ABSTRACT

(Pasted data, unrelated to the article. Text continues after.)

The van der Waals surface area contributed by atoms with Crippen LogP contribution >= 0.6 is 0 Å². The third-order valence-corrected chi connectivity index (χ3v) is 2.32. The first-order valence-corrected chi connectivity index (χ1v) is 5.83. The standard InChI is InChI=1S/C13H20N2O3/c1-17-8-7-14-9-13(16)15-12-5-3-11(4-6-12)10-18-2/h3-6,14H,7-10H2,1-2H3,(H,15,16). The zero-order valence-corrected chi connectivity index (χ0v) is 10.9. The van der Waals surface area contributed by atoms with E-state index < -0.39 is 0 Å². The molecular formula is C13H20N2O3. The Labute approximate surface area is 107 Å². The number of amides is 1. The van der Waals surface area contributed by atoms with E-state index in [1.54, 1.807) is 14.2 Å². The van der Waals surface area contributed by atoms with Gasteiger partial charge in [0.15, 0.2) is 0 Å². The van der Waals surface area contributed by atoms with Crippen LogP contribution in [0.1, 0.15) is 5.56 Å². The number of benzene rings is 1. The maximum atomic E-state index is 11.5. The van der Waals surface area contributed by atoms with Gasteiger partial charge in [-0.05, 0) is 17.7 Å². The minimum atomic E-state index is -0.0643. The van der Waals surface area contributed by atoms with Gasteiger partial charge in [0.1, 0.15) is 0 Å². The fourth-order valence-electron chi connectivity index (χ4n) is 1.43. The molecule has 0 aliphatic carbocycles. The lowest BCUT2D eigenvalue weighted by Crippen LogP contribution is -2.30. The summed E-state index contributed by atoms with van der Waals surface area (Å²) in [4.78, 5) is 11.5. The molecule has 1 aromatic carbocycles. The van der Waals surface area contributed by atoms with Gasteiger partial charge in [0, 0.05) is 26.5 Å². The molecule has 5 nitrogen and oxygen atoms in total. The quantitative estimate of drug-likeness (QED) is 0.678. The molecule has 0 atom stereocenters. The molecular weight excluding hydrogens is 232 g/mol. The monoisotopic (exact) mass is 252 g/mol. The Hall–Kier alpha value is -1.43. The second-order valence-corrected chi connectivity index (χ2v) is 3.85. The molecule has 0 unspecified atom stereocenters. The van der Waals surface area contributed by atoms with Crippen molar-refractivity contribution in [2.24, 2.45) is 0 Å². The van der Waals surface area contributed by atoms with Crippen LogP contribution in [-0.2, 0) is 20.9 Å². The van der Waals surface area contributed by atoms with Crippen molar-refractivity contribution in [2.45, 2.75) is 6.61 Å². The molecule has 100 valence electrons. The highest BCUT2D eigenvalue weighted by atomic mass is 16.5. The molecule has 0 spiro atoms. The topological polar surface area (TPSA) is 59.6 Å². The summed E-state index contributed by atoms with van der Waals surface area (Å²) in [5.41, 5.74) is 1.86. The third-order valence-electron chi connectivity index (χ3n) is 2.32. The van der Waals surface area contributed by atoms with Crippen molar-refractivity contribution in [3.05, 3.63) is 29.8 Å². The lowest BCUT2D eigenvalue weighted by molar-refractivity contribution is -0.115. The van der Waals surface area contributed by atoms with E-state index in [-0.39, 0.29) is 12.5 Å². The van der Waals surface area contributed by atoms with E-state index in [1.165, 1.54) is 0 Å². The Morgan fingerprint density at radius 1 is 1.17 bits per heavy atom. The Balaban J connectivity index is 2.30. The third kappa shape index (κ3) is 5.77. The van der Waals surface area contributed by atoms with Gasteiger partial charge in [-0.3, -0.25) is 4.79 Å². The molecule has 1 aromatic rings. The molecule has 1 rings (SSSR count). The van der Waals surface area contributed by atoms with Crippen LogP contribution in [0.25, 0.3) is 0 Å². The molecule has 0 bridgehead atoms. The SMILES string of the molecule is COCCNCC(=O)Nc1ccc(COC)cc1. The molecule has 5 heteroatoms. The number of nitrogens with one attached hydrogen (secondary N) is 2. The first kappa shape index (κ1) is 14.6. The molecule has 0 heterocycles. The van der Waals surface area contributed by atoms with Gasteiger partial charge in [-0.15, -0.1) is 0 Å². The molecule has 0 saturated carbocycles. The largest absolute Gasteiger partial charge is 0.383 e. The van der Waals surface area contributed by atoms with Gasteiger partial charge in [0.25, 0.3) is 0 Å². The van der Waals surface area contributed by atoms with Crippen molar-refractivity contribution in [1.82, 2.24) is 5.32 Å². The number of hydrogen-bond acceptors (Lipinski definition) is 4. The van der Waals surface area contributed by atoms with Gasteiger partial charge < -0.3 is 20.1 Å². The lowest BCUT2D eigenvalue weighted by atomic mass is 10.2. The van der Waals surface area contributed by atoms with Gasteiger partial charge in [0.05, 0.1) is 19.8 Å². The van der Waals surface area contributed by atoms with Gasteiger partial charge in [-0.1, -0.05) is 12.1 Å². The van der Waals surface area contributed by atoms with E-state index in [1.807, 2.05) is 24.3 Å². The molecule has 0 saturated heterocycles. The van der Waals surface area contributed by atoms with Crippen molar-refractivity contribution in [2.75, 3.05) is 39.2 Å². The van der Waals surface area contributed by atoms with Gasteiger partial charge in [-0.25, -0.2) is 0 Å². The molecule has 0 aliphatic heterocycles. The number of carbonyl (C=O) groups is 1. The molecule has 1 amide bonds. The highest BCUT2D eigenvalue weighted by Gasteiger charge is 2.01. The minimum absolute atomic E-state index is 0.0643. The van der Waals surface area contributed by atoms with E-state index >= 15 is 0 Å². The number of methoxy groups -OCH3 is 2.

The chapter presents means and methods applied in puppet animation filmmaking that complied with the ideological principles established by the radical supporters of Mao Zedong (especially Jiang Qing) in the first half of the 1960s. Rooster Crows at Midnight (1964) was directed by You Lei, a skillful animator whose films overtly affirmed extreme policies of Maoism. The analysis unravels multilayered construction of the historical reality embed in the film as well as in the related preceding and following culture texts – the film is an adaptation of the early 1950s’ memoires written by the soldier Gao Yubao, and it constitutes a source material of a still photography short story published during the Cultural Revolution. A communicative strategy of creating image-ideas convey ideological meanings determined by the increasing radicalization of the Maoist revolution agenda. Departing from Gao Yubao’s anti-feudal narrative, the film ideologically submits to the anti-individualistic concept of the ‘spirit of a screw’ which reduces an individual to functioning as an element of the unified social machinery. Further on, an equation appears between the mythicized pre-1949 reality and contemporary reality of the ‘continuous revolution’, i.e., the concept that paved a way for the Cultural Revolution.